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    In one of these court miniatures, painted no later than 1755, Aliverdi’s son-in-law Shahamat Jang enjoys an intimate musical performance by a troupe of hereditary musicians, or kalawants, from Delhi, who were clearly regarded as prize acquisitions because they are all named and distinctively portrayed. Seated waiting to sing on the other side of the hall are four exquisitely beautiful Delhi courtesans, again all individually named.

    Bengalis came to remember the last years of Aliverdi Khan as a golden age, which all subsequent epochs failed to match.

    Among the many who emigrated from the ruined streets of Delhi at this time was the Nawab’s cousin, the brilliant young Mughal historian Ghulam Hussain Khan, for whom Aliverdi Khan was a great hero. In the Seir Mutaqherin, or Review of Modern Times, his great history of 18th-century India, by far the most revealing Indian source for the period, Ghulam Hussain paints an attractive portrait of a catloving epicure who loved to fill his evenings with good food, books and stories:

    “His attention was so intensely given to maintaining the peace and security of his subjects, and of the farmers especially, that none of them can be said to have been so much at ease on their father’s knees or their mother’s lap”:

    He understood the arts, was fond of exquisite performances, and never failed to show his regard to the artistes, knowing how to reward those who excelled in the arts. Fond of the pastime of witty conversation, he was himself excellent company; so far as to be equalled by hardly any of his contemporaries. A prudent, keen general and a valorous soldier, there are hardly any virtues or qualifications he did not possess . . .

    Aliverdi himself never smoked, but he drank coffee and it was distributed around . . . [After his morning’s work was done] he amused himself for a full hour with conversation, with hearing verses, reading poetry or listening to some pleasing story; to which we must add some occasional orders which he would give about [a recipe for] some dish or other, which was always dressed in his presence, to the care of which was appointed some person freshly come from Persia or any other country renowned for good cookery; for he was fond of good eating, and had a very delicate taste.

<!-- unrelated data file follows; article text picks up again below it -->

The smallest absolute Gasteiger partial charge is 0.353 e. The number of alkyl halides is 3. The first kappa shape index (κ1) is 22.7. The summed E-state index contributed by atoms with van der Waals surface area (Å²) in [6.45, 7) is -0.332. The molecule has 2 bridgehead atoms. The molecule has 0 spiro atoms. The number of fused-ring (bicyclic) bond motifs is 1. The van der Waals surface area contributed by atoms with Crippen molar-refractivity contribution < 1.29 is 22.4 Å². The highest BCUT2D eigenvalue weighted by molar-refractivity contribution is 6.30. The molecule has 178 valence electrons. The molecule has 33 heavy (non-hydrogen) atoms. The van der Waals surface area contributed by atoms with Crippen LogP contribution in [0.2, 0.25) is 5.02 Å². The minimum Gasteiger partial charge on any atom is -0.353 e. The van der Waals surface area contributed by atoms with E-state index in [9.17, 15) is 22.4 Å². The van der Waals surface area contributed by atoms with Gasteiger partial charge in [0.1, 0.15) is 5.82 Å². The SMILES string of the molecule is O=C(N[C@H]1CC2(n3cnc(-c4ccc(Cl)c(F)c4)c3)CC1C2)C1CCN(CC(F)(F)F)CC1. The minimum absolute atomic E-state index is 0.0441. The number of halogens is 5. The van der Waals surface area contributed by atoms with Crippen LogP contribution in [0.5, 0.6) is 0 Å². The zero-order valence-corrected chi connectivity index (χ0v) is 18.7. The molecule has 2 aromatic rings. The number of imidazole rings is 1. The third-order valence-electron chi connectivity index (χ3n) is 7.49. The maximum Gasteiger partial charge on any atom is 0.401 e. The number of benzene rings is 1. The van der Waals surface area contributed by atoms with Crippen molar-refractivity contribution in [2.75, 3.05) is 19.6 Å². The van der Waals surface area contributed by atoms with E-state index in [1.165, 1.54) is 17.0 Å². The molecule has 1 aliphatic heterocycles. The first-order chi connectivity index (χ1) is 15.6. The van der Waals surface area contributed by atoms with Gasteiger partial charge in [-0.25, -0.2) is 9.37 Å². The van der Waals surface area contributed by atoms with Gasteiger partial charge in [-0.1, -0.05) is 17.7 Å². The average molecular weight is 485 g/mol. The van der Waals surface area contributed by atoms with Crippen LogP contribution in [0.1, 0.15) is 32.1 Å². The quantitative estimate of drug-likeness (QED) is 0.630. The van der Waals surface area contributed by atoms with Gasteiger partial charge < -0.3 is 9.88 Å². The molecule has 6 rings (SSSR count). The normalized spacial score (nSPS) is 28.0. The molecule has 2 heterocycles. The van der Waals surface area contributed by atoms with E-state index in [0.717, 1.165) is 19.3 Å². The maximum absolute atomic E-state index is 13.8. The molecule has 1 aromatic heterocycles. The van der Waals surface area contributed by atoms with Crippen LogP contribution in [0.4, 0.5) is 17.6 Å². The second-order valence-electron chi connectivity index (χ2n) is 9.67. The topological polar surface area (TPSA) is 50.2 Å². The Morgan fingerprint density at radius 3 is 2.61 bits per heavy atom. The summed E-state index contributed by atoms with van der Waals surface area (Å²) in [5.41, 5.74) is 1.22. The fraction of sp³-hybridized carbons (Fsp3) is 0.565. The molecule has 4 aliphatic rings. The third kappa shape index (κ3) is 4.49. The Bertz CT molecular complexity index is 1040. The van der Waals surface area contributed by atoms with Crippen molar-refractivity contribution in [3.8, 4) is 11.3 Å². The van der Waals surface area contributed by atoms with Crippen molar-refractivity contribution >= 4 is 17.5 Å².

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    Sometimes he ordered the meat, spice, and other necessities to be brought in his presence, and he gave orders to his cooks, often directing them, sometimes inventing some new method of proceeding . . . After dinner, he retired to his bedroom to take a nap, at which time the story-tellers and bed watchmen attended and did their office.

    Aliverdi’s other great passion was white Persian cats, and the French and English in Bengal competed to find him the most beautiful specimens from around the world, a present always guaranteed to win them favor. Aliverdi had occasionally pressed the European Companies for substantial contributions to the defense of Bengal against the Marathas, much to their displeasure; but in general they appreciated the peace and prosperity safeguarded by his strong rule.

    He in turn was aware of the wealth and other benefits that the trading companies brought to his realm: “merchants are the kingdom’s benefactors,” he believed, “their imports and exports are an advantage to all men.”

    On one occasion Aliverdi Khan told his elderly general, Mir Jafar Khan, that the Europeans were like a hive of bees, “of whose honey you might reap benefit, but if you disturbed their hive they would sting you to death.” He advised his generals not to antagonize them: “What wrong have the English done me that I should wish them ill?”